Glaucoma may be an autoimmune disease: Unexpected findings show that the body’s own immune system destroys retinal cells
Glaucoma, a disease that afflicts nearly 70 million people worldwide, is something of a mystery despite its prevalence. Little is known about the origins of the disease, which damages the retina and optic nerve and can lead to blindness.
A new study from MIT and Massachusetts Eye and Ear has found that glaucoma may in fact be an autoimmune disorder. In a study of mice, the researchers showed that the body’s own T cells are responsible for the progressive retinal degeneration seen in glaucoma. Furthermore, these T cells appear to be primed to attack retinal neurons as the result of previous interactions with bacteria that normally live in our body.
The discovery suggests that it could be possible to develop new treatments for glaucoma by blocking this autoimmune activity, the researchers say.
“This opens a new approach to prevent and treat glaucoma,” says Jianzhu Chen, an MIT professor of biology, a member of MIT’s Koch Institute for Integrative Cancer Research, and one of the senior authors of the study, which appears in Nature Communications on Aug. 10.
Dong Feng Chen, an associate professor of ophthalmology at Harvard Medical School and the Schepens Eye Research Institute of Massachusetts Eye and Ear, is also a senior author of the study. The paper’s lead authors are Massachusetts Eye and Ear researchers Huihui Chen, Kin-Sang Cho, and T.H. Khanh Vu.
Genesis of glaucoma
One of the biggest risk factors for glaucoma is elevated pressure in the eye, which often occurs as people age and the ducts that allow fluid to drain from the eye become blocked. The disease often goes undetected at first; patients may not realize they have the disease until half of their retinal ganglion cells have been lost.
Most treatments focus on lowering pressure in the eye (also known as intraocular pressure). However, in many patients, the disease worsens even after intraocular pressure returns to normal. In studies in mice, Dong Feng Chen found the same effect.
“That led us to the thought that this pressure change must be triggering something progressive, and the first thing that came to mind is that it has to be an immune response,” she says.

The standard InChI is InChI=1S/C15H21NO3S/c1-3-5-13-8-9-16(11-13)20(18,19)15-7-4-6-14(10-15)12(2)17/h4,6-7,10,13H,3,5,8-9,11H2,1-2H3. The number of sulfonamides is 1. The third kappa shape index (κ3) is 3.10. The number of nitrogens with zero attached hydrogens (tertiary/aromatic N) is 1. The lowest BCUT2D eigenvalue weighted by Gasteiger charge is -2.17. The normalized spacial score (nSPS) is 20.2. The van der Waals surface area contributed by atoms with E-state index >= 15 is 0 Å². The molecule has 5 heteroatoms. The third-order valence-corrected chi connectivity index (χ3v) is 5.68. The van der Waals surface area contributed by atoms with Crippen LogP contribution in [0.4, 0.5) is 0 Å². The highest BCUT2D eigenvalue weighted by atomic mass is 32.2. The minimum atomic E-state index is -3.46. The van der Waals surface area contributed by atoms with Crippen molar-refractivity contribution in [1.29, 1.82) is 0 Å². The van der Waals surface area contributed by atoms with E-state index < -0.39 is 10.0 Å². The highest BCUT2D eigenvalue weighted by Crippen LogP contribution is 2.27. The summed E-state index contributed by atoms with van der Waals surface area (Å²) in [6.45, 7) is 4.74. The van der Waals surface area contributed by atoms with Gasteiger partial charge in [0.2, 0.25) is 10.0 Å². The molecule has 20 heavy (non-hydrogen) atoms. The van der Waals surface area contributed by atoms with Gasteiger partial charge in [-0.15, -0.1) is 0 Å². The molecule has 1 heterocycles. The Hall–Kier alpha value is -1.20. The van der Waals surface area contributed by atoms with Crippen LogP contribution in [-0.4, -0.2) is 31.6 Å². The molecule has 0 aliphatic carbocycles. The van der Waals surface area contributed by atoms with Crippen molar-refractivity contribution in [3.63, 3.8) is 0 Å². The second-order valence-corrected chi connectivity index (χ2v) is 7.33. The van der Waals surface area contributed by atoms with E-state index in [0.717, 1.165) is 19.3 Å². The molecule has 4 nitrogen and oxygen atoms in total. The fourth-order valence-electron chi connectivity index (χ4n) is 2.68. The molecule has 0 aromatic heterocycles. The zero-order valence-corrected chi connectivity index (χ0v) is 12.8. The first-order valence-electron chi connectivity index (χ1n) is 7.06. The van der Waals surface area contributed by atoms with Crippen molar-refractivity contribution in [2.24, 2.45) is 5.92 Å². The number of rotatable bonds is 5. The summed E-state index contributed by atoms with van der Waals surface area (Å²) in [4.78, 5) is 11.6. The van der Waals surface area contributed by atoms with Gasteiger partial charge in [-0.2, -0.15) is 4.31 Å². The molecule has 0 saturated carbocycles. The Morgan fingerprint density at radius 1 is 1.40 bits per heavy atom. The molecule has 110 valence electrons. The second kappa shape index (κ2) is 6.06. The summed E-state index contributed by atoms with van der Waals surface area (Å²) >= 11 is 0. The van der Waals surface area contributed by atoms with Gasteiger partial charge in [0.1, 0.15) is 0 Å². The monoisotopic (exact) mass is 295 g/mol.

To test that hypothesis, the researchers looked for immune cells in the retinas of these mice and found that indeed, T cells were there. This is unusual because T cells are normally blocked from entering the retina, by a tight layer of cells called the blood-retina barrier, to suppress inflammation of the eye. The researchers found that when intraocular pressure goes up, T cells are somehow able to get through this barrier and into the retina.
The Mass Eye and Ear team then enlisted Jianzhu Chen, an immunologist, to further investigate what role these T cells might be playing in glaucoma. The researchers generated high intraocular pressure in mice that lack T cells and found that while this pressure induced only a small amount of damage to the retina, the disease did not progress any further after eye pressure returned to normal.
Further studies revealed that the glaucoma-linked T cells target proteins called heat shock proteins, which help cells respond to stress or injury. Normally, T cells should not target proteins produced by the host, but the researchers suspected that these T cells had been previously exposed to bacterial heat shock proteins. Because heat shock proteins from different species are very similar, the resulting T cells can cross-react with mouse and human heat shock proteins.
To test this hypothesis, the team brought in James Fox, a professor in MIT’s Department of Biological Engineering and Division of Comparative Medicine, whose team maintains mice with no bacteria. The researchers found that when they tried to induce glaucoma in these germ-free mice, the mice did not develop the disease.
The researchers then turned to human patients with glaucoma and found that these patients had five times the normal level of T cells specific to heat shock proteins, suggesting that the same phenomenon may also contribute to the disease in humans. The researchers’ studies thus far suggest that the effect is not specific to a particular strain of bacteria; rather, exposure to a combination of bacteria can generate T cells that target heat shock proteins.
One question the researchers plan to study further is whether other components of the immune system may be involved in the autoimmune process that gives rise to glaucoma. They are also investigating the possibility that this phenomenon may underlie other neurodegenerative disorders, and looking for ways to treat such disorders by blocking the autoimmune response.
“What we learn from the eye can be applied to the brain diseases, and may eventually help develop new methods of treatment and diagnosis,” Dong Feng Chen says.
The research was funded by the National Institutes of Health, the Lion’s Foundation, the Miriam and Sheldon Adelson Medical Research Foundation, the National Nature Science Foundation of China, the Ivan R. Cottrell Professorship and Research Fund, the Koch Institute Support (core) Grant from the National Cancer Institute, and the National Eye Institute Core Grant for Vision Research.
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